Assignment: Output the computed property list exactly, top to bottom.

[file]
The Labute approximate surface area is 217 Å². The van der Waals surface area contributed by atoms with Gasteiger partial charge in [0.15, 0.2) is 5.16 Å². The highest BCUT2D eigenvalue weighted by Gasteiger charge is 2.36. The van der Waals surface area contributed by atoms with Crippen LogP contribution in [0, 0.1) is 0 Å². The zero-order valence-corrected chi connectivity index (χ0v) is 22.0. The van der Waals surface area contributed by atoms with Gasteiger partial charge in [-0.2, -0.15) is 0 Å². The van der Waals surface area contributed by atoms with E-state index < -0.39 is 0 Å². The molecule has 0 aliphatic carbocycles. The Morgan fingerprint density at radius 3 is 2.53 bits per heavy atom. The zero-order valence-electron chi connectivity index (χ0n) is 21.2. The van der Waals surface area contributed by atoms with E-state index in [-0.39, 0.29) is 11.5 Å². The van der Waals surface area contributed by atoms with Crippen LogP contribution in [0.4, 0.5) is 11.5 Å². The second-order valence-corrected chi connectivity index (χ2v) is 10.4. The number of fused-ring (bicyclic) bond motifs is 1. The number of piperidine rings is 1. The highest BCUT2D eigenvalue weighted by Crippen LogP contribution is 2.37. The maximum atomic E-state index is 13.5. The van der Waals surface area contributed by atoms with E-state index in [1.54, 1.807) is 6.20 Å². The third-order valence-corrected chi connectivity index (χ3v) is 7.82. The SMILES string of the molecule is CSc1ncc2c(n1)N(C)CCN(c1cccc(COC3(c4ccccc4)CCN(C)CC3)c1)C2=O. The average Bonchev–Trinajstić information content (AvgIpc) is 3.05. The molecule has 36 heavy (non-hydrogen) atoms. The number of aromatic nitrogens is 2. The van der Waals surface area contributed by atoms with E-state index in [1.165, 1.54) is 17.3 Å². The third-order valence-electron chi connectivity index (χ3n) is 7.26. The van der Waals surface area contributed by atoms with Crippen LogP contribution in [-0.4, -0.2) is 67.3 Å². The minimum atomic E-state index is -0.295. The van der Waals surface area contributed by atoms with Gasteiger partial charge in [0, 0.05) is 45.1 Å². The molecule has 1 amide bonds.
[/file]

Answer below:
The Labute approximate surface area is 217 Å². The van der Waals surface area contributed by atoms with Gasteiger partial charge in [0.15, 0.2) is 5.16 Å². The highest BCUT2D eigenvalue weighted by Gasteiger charge is 2.36. The van der Waals surface area contributed by atoms with Crippen LogP contribution in [0, 0.1) is 0 Å². The zero-order valence-corrected chi connectivity index (χ0v) is 22.0. The van der Waals surface area contributed by atoms with Gasteiger partial charge in [-0.2, -0.15) is 0 Å². The van der Waals surface area contributed by atoms with E-state index < -0.39 is 0 Å². The molecule has 0 aliphatic carbocycles. The Morgan fingerprint density at radius 3 is 2.53 bits per heavy atom. The zero-order valence-electron chi connectivity index (χ0n) is 21.2. The van der Waals surface area contributed by atoms with E-state index in [-0.39, 0.29) is 11.5 Å². The van der Waals surface area contributed by atoms with Crippen LogP contribution in [0.4, 0.5) is 11.5 Å². The second-order valence-corrected chi connectivity index (χ2v) is 10.4. The number of fused-ring (bicyclic) bond motifs is 1. The number of piperidine rings is 1. The highest BCUT2D eigenvalue weighted by Crippen LogP contribution is 2.37. The maximum atomic E-state index is 13.5. The van der Waals surface area contributed by atoms with E-state index in [1.54, 1.807) is 6.20 Å². The third-order valence-corrected chi connectivity index (χ3v) is 7.82. The SMILES string of the molecule is CSc1ncc2c(n1)N(C)CCN(c1cccc(COC3(c4ccccc4)CCN(C)CC3)c1)C2=O. The average Bonchev–Trinajstić information content (AvgIpc) is 3.05. The molecule has 36 heavy (non-hydrogen) atoms. The number of aromatic nitrogens is 2. The van der Waals surface area contributed by atoms with E-state index in [1.165, 1.54) is 17.3 Å². The third-order valence-electron chi connectivity index (χ3n) is 7.26. The van der Waals surface area contributed by atoms with Crippen LogP contribution in [-0.4, -0.2) is 67.3 Å². The minimum atomic E-state index is -0.295. The van der Waals surface area contributed by atoms with Gasteiger partial charge in [0, 0.05) is 45.1 Å². The molecule has 1 amide bonds.